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Earlier, you saw me shoot this house concert that we've set up here with a bunch of different lenses. I was primarily working with my ultra-wide- angle lens, and I shot the first half of the show, George Bilgere a poet, and Larry Gallagher, a singer-songwriter. And I was focusing mostly on using my ultra-wide. At intermission I kind of stopped and reassessed what I was doing and realized I was really looking forward to using the fisheye. And I've done that now, and it's been very interesting. I have a 15-mm fisheye and my ultra-wide is a 16-35. It's only a 1 mm difference between the fisheye and the widest angle on my 16-35, but there's more than just the focal length there.
The ultra-wide-angle has some rectilinear correction that straightens outlines, and the fisheye doesn't. And when you get into focal lengths that short, a single millimeter can make a big change in field of view. So switching to this fisheye really changes what I'm seeing. I get a much wider angle. Now, in addition to the 15-mm fisheye, I also have an 8-15-mm zoom fisheye. A couple of trade-offs between these two lenses, they both go 15, so ultimately they have the same field of view at the long end. But my 15-mm prime is faster, so for shooting in low light like this, I can get a wider aperture which can be nice.
However, with the really wide field of view, sometimes I was needing to stop down. Anyway, so I decided to switch to the 8-15, and go for the really, really super fishy fisheye. So the trick with the 8-15 is that when you zoom out all the way, you actually don't have a full-framed image. You have this very strangely, bordered, much smaller than a full-frame image that's got a whole bunch of distortion in it. What's nice about it is on the edges you really get distortion, you really get blurred lines, you really get this very abstract geometry coming in.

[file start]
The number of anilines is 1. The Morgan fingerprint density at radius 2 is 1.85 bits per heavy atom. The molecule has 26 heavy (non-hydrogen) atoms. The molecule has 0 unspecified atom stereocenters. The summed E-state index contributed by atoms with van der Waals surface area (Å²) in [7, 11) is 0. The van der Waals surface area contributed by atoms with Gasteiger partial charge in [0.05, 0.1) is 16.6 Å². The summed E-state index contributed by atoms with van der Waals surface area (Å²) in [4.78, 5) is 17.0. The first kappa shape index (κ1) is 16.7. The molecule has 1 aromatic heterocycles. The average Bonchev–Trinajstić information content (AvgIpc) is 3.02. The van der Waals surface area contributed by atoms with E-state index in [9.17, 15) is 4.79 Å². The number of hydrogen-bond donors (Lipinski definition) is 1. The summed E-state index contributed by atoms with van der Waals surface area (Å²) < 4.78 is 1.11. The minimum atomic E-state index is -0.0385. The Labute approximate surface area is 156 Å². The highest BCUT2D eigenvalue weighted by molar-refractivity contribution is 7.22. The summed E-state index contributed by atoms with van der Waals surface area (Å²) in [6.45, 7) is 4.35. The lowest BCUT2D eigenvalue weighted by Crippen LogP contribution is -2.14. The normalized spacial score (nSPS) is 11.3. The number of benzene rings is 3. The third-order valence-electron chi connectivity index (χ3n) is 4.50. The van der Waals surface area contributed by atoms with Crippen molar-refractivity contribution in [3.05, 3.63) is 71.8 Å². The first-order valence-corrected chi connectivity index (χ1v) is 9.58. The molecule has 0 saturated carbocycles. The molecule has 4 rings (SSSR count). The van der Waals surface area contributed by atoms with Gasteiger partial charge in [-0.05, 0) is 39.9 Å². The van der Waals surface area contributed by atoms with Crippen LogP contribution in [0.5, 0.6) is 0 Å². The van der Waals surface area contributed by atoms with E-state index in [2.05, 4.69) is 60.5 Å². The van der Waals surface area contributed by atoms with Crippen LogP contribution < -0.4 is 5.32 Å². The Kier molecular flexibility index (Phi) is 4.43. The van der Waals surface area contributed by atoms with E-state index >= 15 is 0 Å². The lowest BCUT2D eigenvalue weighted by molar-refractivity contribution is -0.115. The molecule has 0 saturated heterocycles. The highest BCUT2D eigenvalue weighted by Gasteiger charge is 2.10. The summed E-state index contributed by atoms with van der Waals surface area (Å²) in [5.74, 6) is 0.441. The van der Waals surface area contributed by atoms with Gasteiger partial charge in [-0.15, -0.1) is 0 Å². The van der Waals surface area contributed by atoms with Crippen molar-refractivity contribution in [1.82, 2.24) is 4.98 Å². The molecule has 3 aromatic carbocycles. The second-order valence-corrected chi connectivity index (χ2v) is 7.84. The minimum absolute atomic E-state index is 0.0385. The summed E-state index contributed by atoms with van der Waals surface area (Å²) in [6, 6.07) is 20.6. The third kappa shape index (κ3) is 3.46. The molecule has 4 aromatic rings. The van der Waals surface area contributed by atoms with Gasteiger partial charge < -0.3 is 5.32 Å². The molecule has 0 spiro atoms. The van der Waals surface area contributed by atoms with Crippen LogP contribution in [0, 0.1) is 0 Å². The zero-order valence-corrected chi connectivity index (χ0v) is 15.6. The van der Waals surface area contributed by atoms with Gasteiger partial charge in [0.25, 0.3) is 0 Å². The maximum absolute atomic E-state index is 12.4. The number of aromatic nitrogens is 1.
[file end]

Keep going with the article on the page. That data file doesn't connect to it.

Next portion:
So I tried a few shots like that and then started experimenting with, because of the light in here slowing my shutter down and spinning the camera during a long shutter release. This worked okay. What I meant was that the center of my image stayed mostly--I'm not going to say sharp, but recognizably in focus. But because I had such a tremendously wide field of view, I got lots and lots of smearing around the edge of the image. Again, I'm just looking for a way of adding some dynamism to what is a pretty static scene. So I was experimenting with that sum with the 8-15.
I didn't switch back to my normal 15 and did a lot of other shooting. And I mentioned before it goes faster. It can open all the way to 2.8. Normally 2.8 would be extremely shallow depth of field, and it is still extremely shallow depth of field on this lens. But because the distant objects appear so far away, you don't notice that shallow depth of field as much. You don't notice that they're defocusing as much, so using that lens in low light is still pretty practical. Now, of course, one thing about the fisheye is everything looks really far away. It is really wide angle, so I took the opportunity to get in closer.
It takes some nerve. This is a somewhat controlled situation. This is just a house concert with some friends, so I didn't feel bad about crawling up closer at some point and trying to really get in tight with the fisheye. I was being careful not to do that during particularly quiet songs, and I didn't do that during any of George's reading. I didn't want to be too distracting, but getting in close allowed me to crop out some extra details but still play with that wide-angle stuff. Particularly with Larry, I was able to get down to just him on a really wide background, which gave me this kind of nice environmental portrait.
So fisheyes are really interesting way to work in this situation. They obviously give you the very wide field of view, but almost more than that, what I like about them is just those fun lines you get to play with. Again, if you're dealing with static subjects, a guy reading poetry, this can be an interesting way of mixing it up and adding a little more life to the image. You just got to be careful about how wide things go, how distorted things are, the relationship with everything to each other in the frame, and where your lights are. This requires a very, very careful eye for composition, and in that regard it's a really good exercise because it really makes you pay attention to the entire frame.
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